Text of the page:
Germany / Fortification

Horbach: The Remains of the Tank Barriers of the Westwall




​​Located near the Dutch border in Horbach, a district of Aachen, are tank traps that were once part of the Westwall. Constructed in March 1938, they are now protected monuments, showcasing the fortification line’s course.

​​From Horbach heading northeast-southwest, runs a section approximately 2km long of the armoured fortifications of the ‘Westwall’. In total, this stretched from the Swiss border to Brüggen, near Viersen. Spanning over 630km in length with more than 18,000 bunkers and tunnels and countless trenches and tank traps, the Westwall used enormous amounts of material and human resources. In the Rhineland alone, 7,500 trucks and 4,500 train carriages delivered the building materials, with 3,500 buses used to transport workers to the construction sites.

During the war, Horbach was strategically important for both Allied and German forces. Fortifications were built here from March 1938, and consisted of an initial four-span tank barrier (four lines of armoured barriers in a row), later expanded to five-span (five lines of armoured barriers in a row). These anti-tank barriers formed the final stage in the development of approach obstacles such as the Roman Limes or the medieval land fortifications. The four rows of concrete bumps were dug into the ground and protruded further and further out of the ground as seen from the attack side. Strip foundations were used to reinforce the structure, which had a width of up to 13.45m.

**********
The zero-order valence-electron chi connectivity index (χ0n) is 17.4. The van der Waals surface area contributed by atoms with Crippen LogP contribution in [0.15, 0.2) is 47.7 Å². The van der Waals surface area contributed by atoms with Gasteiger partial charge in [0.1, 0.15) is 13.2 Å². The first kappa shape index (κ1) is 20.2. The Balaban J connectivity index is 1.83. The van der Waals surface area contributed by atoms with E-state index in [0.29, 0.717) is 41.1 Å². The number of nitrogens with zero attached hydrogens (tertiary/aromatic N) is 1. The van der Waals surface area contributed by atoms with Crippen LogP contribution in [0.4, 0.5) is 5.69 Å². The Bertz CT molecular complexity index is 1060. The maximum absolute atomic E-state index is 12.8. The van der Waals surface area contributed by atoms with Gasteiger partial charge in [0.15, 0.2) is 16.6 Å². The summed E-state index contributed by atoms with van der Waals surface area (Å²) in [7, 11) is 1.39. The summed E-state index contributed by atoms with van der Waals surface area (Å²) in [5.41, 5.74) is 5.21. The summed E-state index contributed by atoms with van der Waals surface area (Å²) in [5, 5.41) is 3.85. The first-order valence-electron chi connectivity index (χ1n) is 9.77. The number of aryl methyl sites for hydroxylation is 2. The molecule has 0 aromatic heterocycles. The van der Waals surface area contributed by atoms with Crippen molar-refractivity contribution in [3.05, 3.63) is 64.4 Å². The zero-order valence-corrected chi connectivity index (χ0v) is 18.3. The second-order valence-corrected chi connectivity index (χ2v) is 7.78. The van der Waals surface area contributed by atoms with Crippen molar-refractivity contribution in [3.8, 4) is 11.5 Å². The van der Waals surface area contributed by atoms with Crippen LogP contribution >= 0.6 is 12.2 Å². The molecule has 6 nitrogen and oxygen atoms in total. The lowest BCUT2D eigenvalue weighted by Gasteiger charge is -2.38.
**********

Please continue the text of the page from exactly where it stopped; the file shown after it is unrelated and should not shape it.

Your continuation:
The construction of armoured obstacles was intended to reduce the danger of enemy tanks by requiring them to concentrate the attacks in certain places. Here, the hope was to intervene by a mobile defence of tank forces and anti-tank missiles.

As the Front continued to advance from the west in 1944, the Allies developed several methods to overcome the obstacles. Usually, infantry forces went ahead, formed a bridgehead, and then blew a gap in the obstacle so that their tanks could pass. From the German side, the Allies' movements were successfully controlled through the use of these obstacles, but they lacked forces of their own in the form of tanks and artillery pieces to counter the Allied advance.

Today, the tank traps remain well preserved and are almost the only traces of the former fortification line. They document its course and are now protected monuments.

Horbacher Straße 276, 52072 Aachen